The naked Christ, a corpse on his hands, strange perspectives for a little daughter. What shocked famous artists
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Jesters and advisers of the monarchs: Famous dwarfs of the Middle Ages on the canvases of court artists
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Kajar painting: a window into the life and fashion of Muslim harems of past centuries
About how life and the manner of dressing Muslim women in harem look like, European people for a long time made representations according to the fantasies of painters. These fantasies…

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“The Secret of Things” in the paintings of Rene Magritte, who wanted to “make everyday life less dreary”

“To make everyday life less dreary” – this was the task set by the Belgian artist Rene Magritte. His paintings do not just attract attention – they can inspire alarm, puzzle, bewitch, even frighten.

Belgian bourgeois
Rene Magritte was born in the small Belgian town of Lessin in 1898. Soon the family moved to Charleroi. The artist’s childhood was not easy, and everything else was marred by tragedy: when Renee was 14, his mother committed suicide.
Magritte studied for two years at the Royal Academy of Fine Arts in Brussels, after which he began to work in the field of advertising. The search for Magritte’s own path in art took place under the clear influence of the surrealists. The artist’s style – “magical realism”, as he himself later called it – developed after 1926.

While studying at the Academy, Magritte met his future wife, Georgette, with whom he lived until his death in 1967. The couple did not have children, most of the artist’s life was spent in Brussels, in an apartment where he spent almost all his time at work.
Magritte, unlike his colleagues in the workshop, was not the artist who draws attention to his person with shocking and scandalous actions. The inexplicable and often unexplained paintings made and still make a greater impression.

Magritte’s Magical Realism
The artist’s favorite technique is the depiction of ordinary, everyday objects in a strange and unimaginable combination. Such an ordinary character, like a man in a bowler hat – Mr. Everyday, as Magritte himself called him – has become an extremely recognizable way. A person’s face, hidden either by an apple or by a bird, becomes part of a great philosophical rebus that permeates all of Magritte’s work.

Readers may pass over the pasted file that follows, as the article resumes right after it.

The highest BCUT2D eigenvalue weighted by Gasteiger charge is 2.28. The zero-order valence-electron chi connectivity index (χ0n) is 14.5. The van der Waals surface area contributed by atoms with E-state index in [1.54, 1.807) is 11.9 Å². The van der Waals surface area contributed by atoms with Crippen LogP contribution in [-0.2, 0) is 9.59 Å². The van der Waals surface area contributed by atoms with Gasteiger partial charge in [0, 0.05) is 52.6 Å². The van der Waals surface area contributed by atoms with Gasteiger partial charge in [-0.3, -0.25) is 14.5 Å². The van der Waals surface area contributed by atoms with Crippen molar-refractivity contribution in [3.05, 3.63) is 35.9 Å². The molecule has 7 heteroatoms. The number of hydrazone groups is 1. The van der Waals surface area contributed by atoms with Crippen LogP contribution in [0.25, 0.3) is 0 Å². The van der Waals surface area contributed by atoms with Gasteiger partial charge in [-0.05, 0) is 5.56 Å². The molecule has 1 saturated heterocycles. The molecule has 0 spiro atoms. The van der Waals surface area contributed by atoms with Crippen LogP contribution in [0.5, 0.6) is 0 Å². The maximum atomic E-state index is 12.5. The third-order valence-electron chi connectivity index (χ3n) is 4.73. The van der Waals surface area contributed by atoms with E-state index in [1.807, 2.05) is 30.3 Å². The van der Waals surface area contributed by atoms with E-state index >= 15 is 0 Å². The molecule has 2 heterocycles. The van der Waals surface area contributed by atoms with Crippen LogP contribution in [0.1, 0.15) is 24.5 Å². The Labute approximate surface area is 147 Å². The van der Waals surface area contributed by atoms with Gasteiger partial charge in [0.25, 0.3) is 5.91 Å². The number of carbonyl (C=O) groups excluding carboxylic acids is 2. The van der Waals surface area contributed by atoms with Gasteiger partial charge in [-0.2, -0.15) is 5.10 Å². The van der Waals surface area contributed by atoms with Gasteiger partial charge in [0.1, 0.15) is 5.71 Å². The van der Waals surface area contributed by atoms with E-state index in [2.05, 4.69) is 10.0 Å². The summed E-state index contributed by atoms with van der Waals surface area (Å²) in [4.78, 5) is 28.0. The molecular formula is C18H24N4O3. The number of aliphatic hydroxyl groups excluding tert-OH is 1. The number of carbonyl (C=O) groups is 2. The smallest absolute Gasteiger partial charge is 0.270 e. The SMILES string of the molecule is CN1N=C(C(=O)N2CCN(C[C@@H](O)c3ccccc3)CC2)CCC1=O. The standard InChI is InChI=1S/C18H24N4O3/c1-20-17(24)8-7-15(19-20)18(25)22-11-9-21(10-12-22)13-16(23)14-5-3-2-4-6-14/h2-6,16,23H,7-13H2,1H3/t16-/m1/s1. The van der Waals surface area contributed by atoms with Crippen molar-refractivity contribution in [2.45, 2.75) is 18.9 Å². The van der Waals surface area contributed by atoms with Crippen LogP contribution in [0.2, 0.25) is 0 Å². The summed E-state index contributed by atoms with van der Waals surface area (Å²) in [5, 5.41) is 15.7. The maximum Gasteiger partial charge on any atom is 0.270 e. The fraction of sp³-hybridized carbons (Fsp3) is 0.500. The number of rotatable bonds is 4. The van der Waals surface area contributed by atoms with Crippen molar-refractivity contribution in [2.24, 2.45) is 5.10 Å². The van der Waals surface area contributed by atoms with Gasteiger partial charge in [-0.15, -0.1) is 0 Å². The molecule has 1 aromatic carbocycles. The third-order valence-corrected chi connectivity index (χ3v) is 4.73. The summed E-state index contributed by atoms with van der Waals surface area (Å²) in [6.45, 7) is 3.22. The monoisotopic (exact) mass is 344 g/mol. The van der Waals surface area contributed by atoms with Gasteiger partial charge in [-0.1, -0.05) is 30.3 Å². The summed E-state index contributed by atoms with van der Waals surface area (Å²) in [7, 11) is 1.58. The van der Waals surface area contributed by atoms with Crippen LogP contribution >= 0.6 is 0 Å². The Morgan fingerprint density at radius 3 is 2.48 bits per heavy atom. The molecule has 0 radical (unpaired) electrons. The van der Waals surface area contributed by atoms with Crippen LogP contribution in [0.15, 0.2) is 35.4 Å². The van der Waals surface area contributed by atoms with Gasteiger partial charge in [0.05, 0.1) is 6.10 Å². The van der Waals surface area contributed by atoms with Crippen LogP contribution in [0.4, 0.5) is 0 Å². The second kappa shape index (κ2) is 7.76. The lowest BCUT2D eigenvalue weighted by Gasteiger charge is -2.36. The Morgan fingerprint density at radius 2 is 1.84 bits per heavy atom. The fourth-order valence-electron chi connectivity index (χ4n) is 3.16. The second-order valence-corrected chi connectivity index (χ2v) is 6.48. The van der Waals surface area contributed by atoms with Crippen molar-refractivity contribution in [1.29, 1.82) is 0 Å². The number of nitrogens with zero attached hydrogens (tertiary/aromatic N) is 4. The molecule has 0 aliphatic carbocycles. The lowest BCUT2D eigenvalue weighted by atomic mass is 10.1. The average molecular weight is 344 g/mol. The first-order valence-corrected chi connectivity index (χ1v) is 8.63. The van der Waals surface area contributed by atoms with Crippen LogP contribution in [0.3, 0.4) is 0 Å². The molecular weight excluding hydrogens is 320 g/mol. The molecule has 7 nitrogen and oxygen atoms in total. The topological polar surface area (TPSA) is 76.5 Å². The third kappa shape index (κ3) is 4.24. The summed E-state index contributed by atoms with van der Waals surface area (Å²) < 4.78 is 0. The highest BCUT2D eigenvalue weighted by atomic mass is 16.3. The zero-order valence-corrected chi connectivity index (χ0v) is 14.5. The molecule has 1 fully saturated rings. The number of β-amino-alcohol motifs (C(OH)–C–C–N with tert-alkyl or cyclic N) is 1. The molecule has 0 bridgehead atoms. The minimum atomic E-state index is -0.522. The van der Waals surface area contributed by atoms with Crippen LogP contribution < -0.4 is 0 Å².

The artist himself preferred not to give explanations to his subjects, leaving the viewer himself to find a clue. The paintings, he thought, needed to be examined, and that is why they are created.
Staring can cause strange feelings. In the picture “Empire of Light”, it would seem, nothing unusual is depicted – a peaceful night landscape, cozy light in the windows of the house. True, if you look at the sky, it turns out that it is lit by the sun, which means that the picture is both day and night. The effect of the work was so strong that the artist had to repeat the idea again and again to fulfill private orders, and currently there are 16 replicas of the picture in the world.

Know how
Magritte would have earned the title of working genius: in his life he created about 2,000 paintings, and often he had to fulfill orders and create paintings for the same plot. In addition to paintings, Magritte was fond of photography – this side of his work allowed to achieve the image of objects with special, almost documentary accuracy.

There are only two things in the picture “Hegel’s Vacations” – a glass of water and an opened umbrella. In a letter to a friend, Magritte admitted: “My last picture began with the question: how to portray a glass of water in a picture so that it is not impersonal? But at the same time, and so that he is not particularly bizarre, arbitrary or insignificant. In a word, so that you can safely say: ingenious! I began to draw glasses one after another, each time with a stroke across. After the hundredth or fiftieth drawing, the stroke became somewhat wider and finally took the form of an umbrella. At first, the umbrella was inside the glass, but then it was under it. So I found a solution to the initial question: how a glass of water can be portrayed brilliantly. ”

Surrealism develops further – and modern artists set themselves new tasks.

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